The last matter to remind you of related to the conference is our celebration of 35 years of museum education association in Australia (1975-2010). Lunch will be held at the Leigh Scott Room in the Bailleu Library at Melbourne University. Come and meet fellow museum educators – past and present – and enjoy a few anecdotes over the years. My thanks as ever to Ian Watts who has helped to organise the event.
Australian Curriculum update
You may have noticed that in the paper I’m delivering at the MA conference on the Australian curriculum that I made the now clearly hasty claim that the curriculum documents for the first four leaning areas are likely to be completed by the time of the conference! This sadly is now definitely not going to be the case with the latest forecasts now predicting a release date of sometime in December. This is disappointing news (for me especially!) but perhaps is not so concerning if the time is use wisely to produce better curricula – we can only hope this is going to be the case. Nevertheless, despite this news, there are great opportunities for museum educators with the advent of an Australian Curriculum and we will continue to make time at committee level to explore possibilities on behalf of members. At the committee meeting vice president Jenny Horder gave an excellent summary of the latest changes to the Science Curriculum but again it is likely that further changes will be made by December.
Two other matters
(i) New ANU course, 2011
A new graduate diploma course from the ANU from 2011 will focus in part on museum education. Entitled, ‘The Graduate Certificate in Museum Education and Heritage Interpretation’, one of the objectives of the new course (which may include articulate to a Masters degree by 2012) is to help museum educators/professionals to upgrade to a specific qualification and explore their profession practice. More information about this exciting opportunity for members is attached to this email.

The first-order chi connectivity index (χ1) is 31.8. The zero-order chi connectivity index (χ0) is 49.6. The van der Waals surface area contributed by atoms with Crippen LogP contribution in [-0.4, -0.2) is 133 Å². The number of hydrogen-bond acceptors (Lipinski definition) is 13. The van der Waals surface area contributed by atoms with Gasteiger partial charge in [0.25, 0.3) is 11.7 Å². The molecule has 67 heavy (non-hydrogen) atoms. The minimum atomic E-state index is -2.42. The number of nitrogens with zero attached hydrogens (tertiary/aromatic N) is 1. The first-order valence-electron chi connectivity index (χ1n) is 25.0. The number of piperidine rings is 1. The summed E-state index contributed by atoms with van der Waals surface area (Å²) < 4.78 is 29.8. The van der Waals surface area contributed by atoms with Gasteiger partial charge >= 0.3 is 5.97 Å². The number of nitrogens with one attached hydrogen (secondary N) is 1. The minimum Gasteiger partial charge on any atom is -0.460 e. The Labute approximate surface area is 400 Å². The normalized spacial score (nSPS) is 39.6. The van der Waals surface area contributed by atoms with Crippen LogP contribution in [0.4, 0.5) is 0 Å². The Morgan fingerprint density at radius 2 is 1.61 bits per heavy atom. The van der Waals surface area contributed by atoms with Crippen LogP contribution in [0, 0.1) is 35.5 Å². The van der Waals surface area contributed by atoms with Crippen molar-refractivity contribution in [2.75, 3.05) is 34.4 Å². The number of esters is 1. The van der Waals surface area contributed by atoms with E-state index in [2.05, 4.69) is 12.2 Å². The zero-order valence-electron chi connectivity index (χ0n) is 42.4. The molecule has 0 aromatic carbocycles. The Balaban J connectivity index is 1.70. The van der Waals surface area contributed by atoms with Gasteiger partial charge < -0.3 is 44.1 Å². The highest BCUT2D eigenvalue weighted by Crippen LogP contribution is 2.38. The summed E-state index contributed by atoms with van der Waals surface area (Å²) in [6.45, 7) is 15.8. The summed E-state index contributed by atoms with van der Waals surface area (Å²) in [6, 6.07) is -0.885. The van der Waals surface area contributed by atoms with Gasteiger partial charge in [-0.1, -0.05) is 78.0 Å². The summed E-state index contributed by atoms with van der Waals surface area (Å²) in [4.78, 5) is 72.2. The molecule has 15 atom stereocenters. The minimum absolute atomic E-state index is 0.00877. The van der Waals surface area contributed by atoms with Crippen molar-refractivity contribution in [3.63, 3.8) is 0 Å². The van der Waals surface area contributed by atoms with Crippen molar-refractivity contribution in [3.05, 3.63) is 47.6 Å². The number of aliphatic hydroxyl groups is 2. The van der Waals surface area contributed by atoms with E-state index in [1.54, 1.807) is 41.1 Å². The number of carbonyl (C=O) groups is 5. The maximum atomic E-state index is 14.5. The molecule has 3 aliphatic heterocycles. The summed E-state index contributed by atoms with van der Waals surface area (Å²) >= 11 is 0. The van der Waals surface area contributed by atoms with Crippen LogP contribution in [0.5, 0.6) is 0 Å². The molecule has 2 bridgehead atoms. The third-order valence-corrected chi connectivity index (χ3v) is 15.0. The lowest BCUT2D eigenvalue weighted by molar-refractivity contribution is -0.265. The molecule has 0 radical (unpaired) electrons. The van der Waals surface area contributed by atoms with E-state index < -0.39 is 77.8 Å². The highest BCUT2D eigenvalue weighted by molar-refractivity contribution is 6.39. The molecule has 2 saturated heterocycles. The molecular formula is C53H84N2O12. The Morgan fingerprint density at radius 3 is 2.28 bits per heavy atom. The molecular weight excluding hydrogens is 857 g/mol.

(ii) Symposium for museum educators and teacher educators, March 2011
The goal of the symposium is to encourage museum educators and teacher educators to establish a closer dialogue around matters of common interest. This excellent initiative is particularly relevant in the light of the advent of the Australian Curriculum and may lead to some longer term partnerships between the two education sectors. I would encourage you to seriously consider attending this symposium if you are able to and also possibly contribute a paper or workshop. Organiser Phil Roberts, teacher education lecturer in history at UC, is very keen to hear from MAENN members. Further information about costs etc will be available in the near future.
President, Museums Australia Education National Network
Manager, Education, National Museum of Australia